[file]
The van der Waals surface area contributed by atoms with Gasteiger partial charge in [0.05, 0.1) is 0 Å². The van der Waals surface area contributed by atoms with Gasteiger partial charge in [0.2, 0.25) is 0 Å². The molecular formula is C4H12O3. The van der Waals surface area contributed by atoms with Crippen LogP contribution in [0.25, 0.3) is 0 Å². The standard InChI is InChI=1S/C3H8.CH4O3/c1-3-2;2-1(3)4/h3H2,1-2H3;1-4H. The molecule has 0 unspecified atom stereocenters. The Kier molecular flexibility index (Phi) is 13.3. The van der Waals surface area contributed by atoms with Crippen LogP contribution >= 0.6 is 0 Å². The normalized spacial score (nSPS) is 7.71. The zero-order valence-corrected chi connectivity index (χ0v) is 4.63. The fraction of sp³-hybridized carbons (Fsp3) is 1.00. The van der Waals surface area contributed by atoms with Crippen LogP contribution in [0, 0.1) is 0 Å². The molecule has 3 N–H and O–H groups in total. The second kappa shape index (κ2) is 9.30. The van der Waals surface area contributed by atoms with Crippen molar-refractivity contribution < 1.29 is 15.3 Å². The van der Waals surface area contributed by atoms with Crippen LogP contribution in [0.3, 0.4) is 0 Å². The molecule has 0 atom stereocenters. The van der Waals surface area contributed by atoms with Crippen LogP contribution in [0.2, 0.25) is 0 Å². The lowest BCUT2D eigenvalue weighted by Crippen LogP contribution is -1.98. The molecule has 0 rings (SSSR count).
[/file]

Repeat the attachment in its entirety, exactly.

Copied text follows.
The van der Waals surface area contributed by atoms with Gasteiger partial charge in [0.05, 0.1) is 0 Å². The van der Waals surface area contributed by atoms with Gasteiger partial charge in [0.2, 0.25) is 0 Å². The molecular formula is C4H12O3. The van der Waals surface area contributed by atoms with Crippen LogP contribution in [0.25, 0.3) is 0 Å². The standard InChI is InChI=1S/C3H8.CH4O3/c1-3-2;2-1(3)4/h3H2,1-2H3;1-4H. The molecule has 0 unspecified atom stereocenters. The Kier molecular flexibility index (Phi) is 13.3. The van der Waals surface area contributed by atoms with Crippen LogP contribution >= 0.6 is 0 Å². The normalized spacial score (nSPS) is 7.71. The zero-order valence-corrected chi connectivity index (χ0v) is 4.63. The fraction of sp³-hybridized carbons (Fsp3) is 1.00. The van der Waals surface area contributed by atoms with Crippen LogP contribution in [0, 0.1) is 0 Å². The molecule has 3 N–H and O–H groups in total. The second kappa shape index (κ2) is 9.30. The van der Waals surface area contributed by atoms with Crippen molar-refractivity contribution < 1.29 is 15.3 Å². The van der Waals surface area contributed by atoms with Crippen LogP contribution in [0.3, 0.4) is 0 Å². The molecule has 0 atom stereocenters. The van der Waals surface area contributed by atoms with Crippen LogP contribution in [0.2, 0.25) is 0 Å². The lowest BCUT2D eigenvalue weighted by Crippen LogP contribution is -1.98. The molecule has 0 rings (SSSR count).